Thursday, 3 October 2013

Four Mini Reviews

Although I've been reading just as much as ever, my review writing and posting has kind of gone out of the window since the start of the new academic year!   Rather than go back and write individual reviews, I've decided to just write brief thoughts on some of the books I have read recently.

The Newlyweds by Nell Freudenberger
Amina met her new husband, George, on an online dating site in which Western men can meet non-Western women.  After leaving behind her life in Bangladesh for a new one in America, Amina has the complexity of a marriage to deal with, as well as getting used to a brand new culture.

I found The Newlyweds to be a simply stunning book.  It was well written and showed life in full technicolour glory, with all it's trials, complexities and disappointments.  Despite the unconventional way that George and Amina came together, the ups and downs of their marriage and the development of their relationship is one that most people would be able to relate to.  The issue of infertility was dealt with sensitively and realistically, and all of the characters have to face some hard truths.  There was a wonderfully bitter-sweet ending, in which all of the characters got what they thought they had wanted, only to question whether they wanted it at all.  Don't expect a fairy-tale.  5 out of 5 stars.

Fevre Dream by George R.R. Martin
I am a big fan of the Song of Ice and Fire Series, so was keen to pick up Fevre Dream for the RIP VIII challenge.  Abner Marsh is a destitute steamboat captain on the Mississippi river when he is offered a lucrative proposal by Joshua Yorke, a man has odd eating habits and keeps strange hours.  As you might have guessed, Joshua is a vampire and Abner is soon pulled into the murky and blood-thirsty world of vampire politics, when Yorke comes into contact with a vampire that leaves a trail of horror behind him.

If you like Anne Rice, you'll love Fevre Dream.  It's got the same atmosphere and I loved the idea of vampires on steamboats on the historical Mississippi.  It had some genuinely creepy moments, the story moved on at a decent pace and Martin may have come up with the idea of True Blood before the TV show.  All in all, it was good fun and an ideal autumn read.  3.5 out of 5 stars.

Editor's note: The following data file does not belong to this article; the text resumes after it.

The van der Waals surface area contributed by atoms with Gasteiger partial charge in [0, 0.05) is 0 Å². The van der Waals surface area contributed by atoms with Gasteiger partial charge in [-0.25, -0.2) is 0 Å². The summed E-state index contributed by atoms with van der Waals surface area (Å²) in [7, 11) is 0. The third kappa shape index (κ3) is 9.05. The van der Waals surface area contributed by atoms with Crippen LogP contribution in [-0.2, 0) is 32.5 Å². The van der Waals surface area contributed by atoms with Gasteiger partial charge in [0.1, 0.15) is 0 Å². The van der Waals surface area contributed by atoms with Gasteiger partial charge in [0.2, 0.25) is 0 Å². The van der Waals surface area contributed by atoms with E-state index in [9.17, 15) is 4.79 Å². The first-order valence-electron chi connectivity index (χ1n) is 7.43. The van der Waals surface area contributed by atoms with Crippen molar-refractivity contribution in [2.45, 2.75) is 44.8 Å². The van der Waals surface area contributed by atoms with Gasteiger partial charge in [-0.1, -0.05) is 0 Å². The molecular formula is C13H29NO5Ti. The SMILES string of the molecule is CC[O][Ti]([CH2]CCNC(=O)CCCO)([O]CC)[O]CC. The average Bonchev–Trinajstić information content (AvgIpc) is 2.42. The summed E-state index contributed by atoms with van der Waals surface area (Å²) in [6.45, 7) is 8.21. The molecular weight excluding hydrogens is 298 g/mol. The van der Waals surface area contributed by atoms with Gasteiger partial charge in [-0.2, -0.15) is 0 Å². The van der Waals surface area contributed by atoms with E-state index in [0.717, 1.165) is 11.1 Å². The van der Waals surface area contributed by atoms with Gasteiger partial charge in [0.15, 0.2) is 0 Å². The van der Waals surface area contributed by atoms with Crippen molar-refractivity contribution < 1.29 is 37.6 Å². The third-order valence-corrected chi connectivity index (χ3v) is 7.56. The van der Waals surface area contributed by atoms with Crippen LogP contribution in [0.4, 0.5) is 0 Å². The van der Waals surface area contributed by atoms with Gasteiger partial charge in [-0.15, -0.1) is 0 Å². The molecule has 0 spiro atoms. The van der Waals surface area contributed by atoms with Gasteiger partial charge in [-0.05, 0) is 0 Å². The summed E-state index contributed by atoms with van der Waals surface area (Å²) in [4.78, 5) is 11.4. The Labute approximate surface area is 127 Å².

Neverwhere by Neil Gaiman
Another RIP read.  There is a parallel London alongside real London, populated by the people that have fallen through the cracks of modern society.  When Richard Mayhew takes pity on an injured girl, Door, he becomes sucked into London Below, full of monsters, angels and knights.  There really is an angel at Islington and friars at Black Friars tube station.  As he helps Door find out what happened to her family, he comes up against danger at every step.

As always with Neil Gaiman, I was in awe of his creativity and the genius of his ideas.  However, something about Gaiman's writing just doesn't click for me and this prevents his books from being truly enjoyable.  I admire them, but I don't love them.  I did enjoy Richard's character growth and the choice he eventually makes about who he wants to be, but I just couldn't connect with the writing and that made the whole experience sadly underwhelming.  3 out of 5 stars.


The Last Olympian by Rick Riordan
In the last volume of the Percy Jackson and the Olympians series, Percy, Annabeth and the rest of the half-bloods must battle to save Mount Olympus from the invading Titans, and the Prophecy about Percy's 16th birthday is finally played out.

I don't want to say too much about this one as I don't want to spoil the ending of the series, but I found it to be a most satisfying finale to the whole thing.  As always, the events were fast paced, the plot was action packed and there was a good amount of character development mixed in for good measure.  In fact, the whole thing wrapped up so nicely that I'm not sure why Riordan went on to write the Sons of Olympus series, featuring some of the same characters.  Although I didn't enjoy this one quite as much as The Battle of the Labyrinth, it still gets top marks for being such a great final volume.  The whole series was such fun and I loved racing through them.  5 out of 5 stars.

Have you read any of these books?  If so, I'd love to know what you think of them.

26 comments:

  1. I'm curious what I'll think of Neverwhere. I have enjoyed Gaiman's writing for younger readers far more than his adult stuff (with the exception of The Ocean at the End of the Lane). We'll see how it goes! :)

    And I definitely need to seek out The Newlyweds!

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    1. The only Gaiman I have genuinely loved so far has been Stardust, although I liked The Graveyard Book.
      And I think you would love The Newlyweds :)

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  2. That's kind of how I felt about Gaiman's Stardust. I just didn't like Neverwhere overall - wasn't convinced by the characters or the world. I've heard Gaiman speak at a book festival before and thought he was great, but haven't really loved the books of his that I've read.

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    1. Stardust is actually my favourite Gaiman out of all the ones I've read so far, although that may have something to do with the brilliant film!

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  3. I love the sound of Newlyweds! I will have to look for it.

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    1. It was very good, I'm so glad I picked it up.

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  4. Argh, so much to say...